2. Identification of the gene controlling a major protein content locus in soybean. Soybean, one of the most important crops globally, was domesticated from wild soybean and has been further improved as a dual-use seed crop to provide highly valuable oil and protein for human consumption and animal feed. Previously, several studies have reported a major locus controlling protein and oil content on Chromosome 15, however, the corresponding gene for the locus is unknown. In this study, USDA-ARS scientists at Beltsville, Maryland, and St. Louis, Missouri, analyzed 631 soybean whole genome sequences and determined that the sucrose transporter gene controls seed protein and oil content as well as seed weight in soybean. This is the first report of the gene responsible for the major locus controlling protein and oil content on chromosome 15. The comprehensive knowledge on the molecular basis controlling the traits on Chromosome 15 is valuable for scientists to design new strategies for soybean seed quality improvement through breeding and biotechnological approaches.

3. Soybean gene restricting nitrogen-fixing identified. Nitrogen is the most critical nutrient requirement for crop production. Legume crops like soybean can derive most of the nitrogen required for optimal growth and yield with nitrogen-fixing bacteria known as rhizobia. Despite knowing how rhizobia establish connections to form symbiotic root nodules in plants, scientists still do not understand why this is possible. USDA-ARS scientists, in collaboration with researchers at Huazhong Agricultural University, China, analyzed the DNA genomes of soybean and found a gene, GmNNL1, responsible for the numbers of root nodules formed by rhizobia. These findings will be helpful to soybean scientists and breeders at government agencies, universities, and private institutes who want to improve soybean cultivation with less fertilizer application.

Review Publications
Rosso, L., Shang, C., Escamilla, D.M., Gillenwater, J., Song, Q., Zhang, B. 2021. Development of breeder-friendly KASP markers for low concentration of kunitz trypsin inhibitor in soybean seeds. International Journal of Molecular Sciences. 22:2675.
Zhang, H., Goettel, W., Song, Q., Jiang, H., Hu, Z., Wang, M.L., An, Y. 2020. Selection of GmSWEET39 for oil and protein improvement in soybean. PLoS Genetics. 16(11):Article e1009114.
Zhang, B., Wang, M., Sun, Y., Zhao, P., Liu, C., Qing, K., Hu, X., Zhong, Z., Cheng, J., Wang, H., Pemg, Y., Shi, J., Zhuang, L., Du, S., He, M., Wu, H., Liu, M., Chen, S., Wang, H., Chen, X., Fan, W., Tian, K., Wang, Y., Chen, Q., Wang, S., Dong, F., Yang, C., Zhang, M., Song, Q., Li, Y., Wang, X. 2021. Glycine max NNL1 restricts symbiotic compatibility with widely distributed bradyrhizobia via root hair infection. Nature Plants. 7:73-86.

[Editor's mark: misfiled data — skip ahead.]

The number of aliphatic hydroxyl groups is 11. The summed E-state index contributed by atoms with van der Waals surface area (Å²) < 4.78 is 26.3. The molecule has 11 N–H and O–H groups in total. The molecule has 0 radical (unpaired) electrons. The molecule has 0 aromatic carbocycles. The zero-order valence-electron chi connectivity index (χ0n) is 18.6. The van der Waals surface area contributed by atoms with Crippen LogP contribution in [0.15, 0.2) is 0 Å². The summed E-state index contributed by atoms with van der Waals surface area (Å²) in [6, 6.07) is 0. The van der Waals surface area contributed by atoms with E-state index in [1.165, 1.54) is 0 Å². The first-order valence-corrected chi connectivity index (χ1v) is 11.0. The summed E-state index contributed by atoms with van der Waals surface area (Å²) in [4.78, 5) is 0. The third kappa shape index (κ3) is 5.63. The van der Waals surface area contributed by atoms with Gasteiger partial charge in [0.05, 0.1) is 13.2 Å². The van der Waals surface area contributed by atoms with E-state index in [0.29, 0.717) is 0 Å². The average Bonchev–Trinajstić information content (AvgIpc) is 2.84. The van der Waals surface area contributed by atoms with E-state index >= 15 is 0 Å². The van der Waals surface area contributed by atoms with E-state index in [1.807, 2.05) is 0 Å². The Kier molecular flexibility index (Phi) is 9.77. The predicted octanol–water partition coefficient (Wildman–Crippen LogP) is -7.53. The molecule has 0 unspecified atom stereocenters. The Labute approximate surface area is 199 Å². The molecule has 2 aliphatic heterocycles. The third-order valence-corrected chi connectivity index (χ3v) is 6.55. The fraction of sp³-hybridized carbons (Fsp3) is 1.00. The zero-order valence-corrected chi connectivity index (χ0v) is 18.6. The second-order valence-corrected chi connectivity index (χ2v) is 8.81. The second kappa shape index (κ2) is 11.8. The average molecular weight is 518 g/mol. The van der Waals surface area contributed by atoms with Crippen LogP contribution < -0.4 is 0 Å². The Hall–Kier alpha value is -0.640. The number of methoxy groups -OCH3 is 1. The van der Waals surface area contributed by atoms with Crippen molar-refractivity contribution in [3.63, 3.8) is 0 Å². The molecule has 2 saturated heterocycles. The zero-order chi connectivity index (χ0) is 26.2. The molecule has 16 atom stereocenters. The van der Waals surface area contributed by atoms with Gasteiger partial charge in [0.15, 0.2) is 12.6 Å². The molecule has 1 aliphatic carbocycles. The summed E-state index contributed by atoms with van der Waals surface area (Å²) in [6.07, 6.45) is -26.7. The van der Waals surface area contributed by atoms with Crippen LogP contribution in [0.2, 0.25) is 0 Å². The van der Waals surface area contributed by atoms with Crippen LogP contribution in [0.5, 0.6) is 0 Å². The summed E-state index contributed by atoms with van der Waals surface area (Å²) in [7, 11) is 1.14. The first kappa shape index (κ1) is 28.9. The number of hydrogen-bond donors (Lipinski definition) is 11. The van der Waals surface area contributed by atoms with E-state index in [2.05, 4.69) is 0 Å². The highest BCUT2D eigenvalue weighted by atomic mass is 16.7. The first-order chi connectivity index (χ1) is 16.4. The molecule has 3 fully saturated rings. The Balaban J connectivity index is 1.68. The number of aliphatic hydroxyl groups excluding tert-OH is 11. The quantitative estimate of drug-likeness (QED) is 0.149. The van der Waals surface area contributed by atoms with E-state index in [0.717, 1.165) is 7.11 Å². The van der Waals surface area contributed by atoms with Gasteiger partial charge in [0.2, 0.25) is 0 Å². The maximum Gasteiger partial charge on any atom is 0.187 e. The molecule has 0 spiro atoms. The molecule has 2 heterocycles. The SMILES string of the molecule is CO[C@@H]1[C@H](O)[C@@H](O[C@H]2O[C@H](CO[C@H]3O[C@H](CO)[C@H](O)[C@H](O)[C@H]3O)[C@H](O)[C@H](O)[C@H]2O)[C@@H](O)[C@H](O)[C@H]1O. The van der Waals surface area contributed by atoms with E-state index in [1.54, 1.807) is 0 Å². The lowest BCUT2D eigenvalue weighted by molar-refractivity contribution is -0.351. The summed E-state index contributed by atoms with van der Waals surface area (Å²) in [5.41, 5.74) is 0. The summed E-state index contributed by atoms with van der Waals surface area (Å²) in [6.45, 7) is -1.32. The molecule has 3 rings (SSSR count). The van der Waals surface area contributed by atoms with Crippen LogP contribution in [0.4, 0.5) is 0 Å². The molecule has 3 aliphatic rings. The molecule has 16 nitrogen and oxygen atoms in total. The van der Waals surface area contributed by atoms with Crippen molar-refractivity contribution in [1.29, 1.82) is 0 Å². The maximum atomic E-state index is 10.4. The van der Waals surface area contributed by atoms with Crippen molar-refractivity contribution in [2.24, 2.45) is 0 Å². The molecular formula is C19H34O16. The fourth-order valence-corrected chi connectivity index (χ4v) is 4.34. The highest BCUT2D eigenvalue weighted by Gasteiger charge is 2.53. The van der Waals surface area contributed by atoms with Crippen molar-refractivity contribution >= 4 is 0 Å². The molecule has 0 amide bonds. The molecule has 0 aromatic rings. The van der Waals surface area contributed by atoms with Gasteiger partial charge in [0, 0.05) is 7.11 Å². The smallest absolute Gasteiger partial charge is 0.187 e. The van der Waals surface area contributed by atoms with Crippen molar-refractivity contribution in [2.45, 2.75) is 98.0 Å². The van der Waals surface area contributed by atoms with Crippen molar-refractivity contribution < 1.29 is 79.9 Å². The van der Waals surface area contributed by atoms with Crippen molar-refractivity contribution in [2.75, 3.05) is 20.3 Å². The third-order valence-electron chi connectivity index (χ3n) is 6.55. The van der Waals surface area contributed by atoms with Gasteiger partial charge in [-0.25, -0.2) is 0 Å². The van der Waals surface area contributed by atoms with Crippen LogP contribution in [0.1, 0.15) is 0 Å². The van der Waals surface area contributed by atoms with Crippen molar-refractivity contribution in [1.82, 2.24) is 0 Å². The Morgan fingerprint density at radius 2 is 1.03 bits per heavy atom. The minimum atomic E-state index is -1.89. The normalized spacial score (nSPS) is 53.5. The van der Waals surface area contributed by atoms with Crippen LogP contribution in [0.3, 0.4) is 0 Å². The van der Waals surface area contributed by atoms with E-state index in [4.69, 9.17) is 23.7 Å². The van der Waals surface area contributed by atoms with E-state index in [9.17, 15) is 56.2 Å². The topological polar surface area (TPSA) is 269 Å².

Soler-Garzon, A., Oladzadabbasabadi, A., Beaver, J., Beebe, S., Lee, R., Lobaton, J., Macea, E., Mcclean, P., Raatz, B., Rosas, J.C., Song, Q., Miklas, P.N. 2021. NAC candidate gene marker for bgm-1 and interaction with QTL for resistance to Bean golden yellow mosaic virus in common bean. Frontiers in Plant Science. 12. Article 628443.
Costa, L.C., Nalin, R.S., Dias, M.A., Ferreira, M.E., Song, Q., Pastor Corrales, M.A., Hurtado-Gonzales, O.P., Souza, E.A. 2020. Different loci control resistance to different isolates of the same race of Colletotrichum lindemuthianum in common bean. Theoretical and Applied Genetics. 134:543-556.
Clevinger, E., Biyashev, R., Lerch, E., Yu, H., Quigley, C.V., Song, Q., Dorrance, A., Robertson, A., Maroof, S. 2021. Identification of quantitative disease resistance Loci towards four Pythium species in soybean. Frontiers in Plant Science. 12:514.
Beche, E., Gillman, J.D., Song, Q., Nelson, R.L., Beissinger, T., Decker, J., Shannon, G., Scaboo, A.M. 2021. Genomic prediction using training population design in interspecific soybean populations. Molecular Breeding. 41. Article e15.
Valliyodan, B., Brown, A.V., Wang, J., Patil, G., Liu, Y., Otyama, P.I., Nelson, R., Vuong, T., Song, Q., Musket, T.A., Wagner, R., Marri, P., Reddy, S., Sessions, A., Wu, X., Grant, D.M., Bayer, P., Roorkiwal, M., Varshney, R.K., Liu, X., Edwards, D., Xu, D., Joshi, T., Cannon, S.B., Nguyen, H.T. 2020. Genetic variation among 481 diverse soybean accessions, inferred from genomic re-sequencing. Scientific Data. 8. Article 50.
Ma, G., Song, Q., Li, X., Qi, L. 2020. High-density mapping and candidate gene analysis of Pl18 and Pl20 in sunflower by whole-genome resequencing. International Journal of Molecular Sciences. 21(24):9571.
Ma, G., Long, Y., Song, Q., Talukder, Z.I., Shamimuzzaman, M., Qi, L. 2021. Map and sequence-based chromosome walking towards cloning of the male fertility restoration gene Rf5 linked to R11 in sunflower. Scientific Reports.
Gilio, T., Hurtado-Gonzales, O.P., Goncalves-Vidigal, C.M., Valentini, G., Lima Castro, S.A., Ferreira Elias, J.C., Song, Q., Pastor Corrales, M.A. 2020. Genetics and fine mapping of an anthracnose resistance locus in Andean common bean landrace Amendoim Cavalo. PLoS ONE. 15(10):e0239763.
Liu, J.Y., Zhang, Y.W., Han, X., Zuo, J.F., Zhang, Z.B., Shang, H.H., Song, Q., Zhang, Y.M. 2020. Evolutionary population structure model reveals pleiotropic effects of GmPDAT for seed oil- and size-related traits in soybean. Journal of Experimental Botany. 71(22):6988-7002.
Song, Q., Yan, L., Quigley, C.V., Fickus, E.W., Wei, H., Chen, L., Dong, F., Arya, S., Liu, J., Hyten, D., Pantalone, V., Nelson, R.L. 2020. Soybean BARCSoySNP6K - An assay for soybean genetics and breeding research. Plant Journal.
Zhu, Q., Escamilla, D.M., Wu, X., Song, Q., Li, S., Rosso, L., Lord, N., Xie, F., Zhang, B. 2020. Identification and validation of major QTLs associated with low seed coat deficiency of natto soybean seeds (Glycine max L.). Theoretical and Applied Genetics. 133(1):3165-3176.
Bornowski, N., Song, Q., Kelly, J. 2020. QTL Mapping of Post-Processing Color Retention in Two Black Bean Populations. Theoretical and Applied Genetics.
Goncalves-Vidigal, M.C., Gilio, T., Valentini, G., Vaz-Bisneta, M., Vidigal Filho, P.S., Song, Q., Oblessuc, P.R., Melotto, M. 2020. New Andean source of resistance to anthracnose and angular leaf spot: fine-mapping of disease-resistance genes in California Dark Red Kidney common bean cultivar. PLoS One. 15(6):e0235215.